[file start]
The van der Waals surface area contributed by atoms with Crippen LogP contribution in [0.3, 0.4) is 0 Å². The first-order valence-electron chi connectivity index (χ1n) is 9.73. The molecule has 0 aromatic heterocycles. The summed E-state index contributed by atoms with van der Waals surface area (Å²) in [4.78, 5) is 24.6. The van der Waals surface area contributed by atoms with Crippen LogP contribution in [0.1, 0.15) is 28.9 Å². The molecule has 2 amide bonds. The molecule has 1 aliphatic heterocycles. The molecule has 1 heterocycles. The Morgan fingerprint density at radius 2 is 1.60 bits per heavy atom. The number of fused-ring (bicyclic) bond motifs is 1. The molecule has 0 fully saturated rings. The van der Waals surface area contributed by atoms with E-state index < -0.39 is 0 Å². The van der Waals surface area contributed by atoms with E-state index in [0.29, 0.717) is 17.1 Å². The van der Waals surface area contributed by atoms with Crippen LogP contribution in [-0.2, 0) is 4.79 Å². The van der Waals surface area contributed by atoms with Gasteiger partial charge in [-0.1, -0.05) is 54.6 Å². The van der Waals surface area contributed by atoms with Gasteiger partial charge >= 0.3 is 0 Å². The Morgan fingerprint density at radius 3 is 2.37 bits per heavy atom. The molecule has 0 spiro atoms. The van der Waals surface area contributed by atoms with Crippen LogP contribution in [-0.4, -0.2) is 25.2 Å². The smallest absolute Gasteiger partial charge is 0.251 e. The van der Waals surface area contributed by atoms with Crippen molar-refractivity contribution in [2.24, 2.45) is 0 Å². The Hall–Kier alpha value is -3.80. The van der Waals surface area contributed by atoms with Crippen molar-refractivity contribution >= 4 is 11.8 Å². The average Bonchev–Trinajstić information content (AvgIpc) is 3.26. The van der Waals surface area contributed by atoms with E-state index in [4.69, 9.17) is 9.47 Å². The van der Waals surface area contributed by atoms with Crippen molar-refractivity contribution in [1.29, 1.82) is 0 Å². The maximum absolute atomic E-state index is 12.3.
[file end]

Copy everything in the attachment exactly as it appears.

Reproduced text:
The van der Waals surface area contributed by atoms with Crippen LogP contribution in [0.3, 0.4) is 0 Å². The first-order valence-electron chi connectivity index (χ1n) is 9.73. The molecule has 0 aromatic heterocycles. The summed E-state index contributed by atoms with van der Waals surface area (Å²) in [4.78, 5) is 24.6. The van der Waals surface area contributed by atoms with Crippen LogP contribution in [0.1, 0.15) is 28.9 Å². The molecule has 2 amide bonds. The molecule has 1 aliphatic heterocycles. The molecule has 1 heterocycles. The Morgan fingerprint density at radius 2 is 1.60 bits per heavy atom. The number of fused-ring (bicyclic) bond motifs is 1. The molecule has 0 fully saturated rings. The van der Waals surface area contributed by atoms with E-state index < -0.39 is 0 Å². The van der Waals surface area contributed by atoms with E-state index in [0.29, 0.717) is 17.1 Å². The van der Waals surface area contributed by atoms with Crippen LogP contribution in [-0.2, 0) is 4.79 Å². The van der Waals surface area contributed by atoms with Gasteiger partial charge in [-0.1, -0.05) is 54.6 Å². The van der Waals surface area contributed by atoms with Gasteiger partial charge >= 0.3 is 0 Å². The Morgan fingerprint density at radius 3 is 2.37 bits per heavy atom. The molecule has 0 spiro atoms. The van der Waals surface area contributed by atoms with Crippen LogP contribution in [-0.4, -0.2) is 25.2 Å². The smallest absolute Gasteiger partial charge is 0.251 e. The van der Waals surface area contributed by atoms with Crippen molar-refractivity contribution in [2.24, 2.45) is 0 Å². The Hall–Kier alpha value is -3.80. The van der Waals surface area contributed by atoms with Crippen molar-refractivity contribution >= 4 is 11.8 Å². The average Bonchev–Trinajstić information content (AvgIpc) is 3.26. The van der Waals surface area contributed by atoms with E-state index in [4.69, 9.17) is 9.47 Å². The van der Waals surface area contributed by atoms with Crippen molar-refractivity contribution in [1.29, 1.82) is 0 Å². The maximum absolute atomic E-state index is 12.3.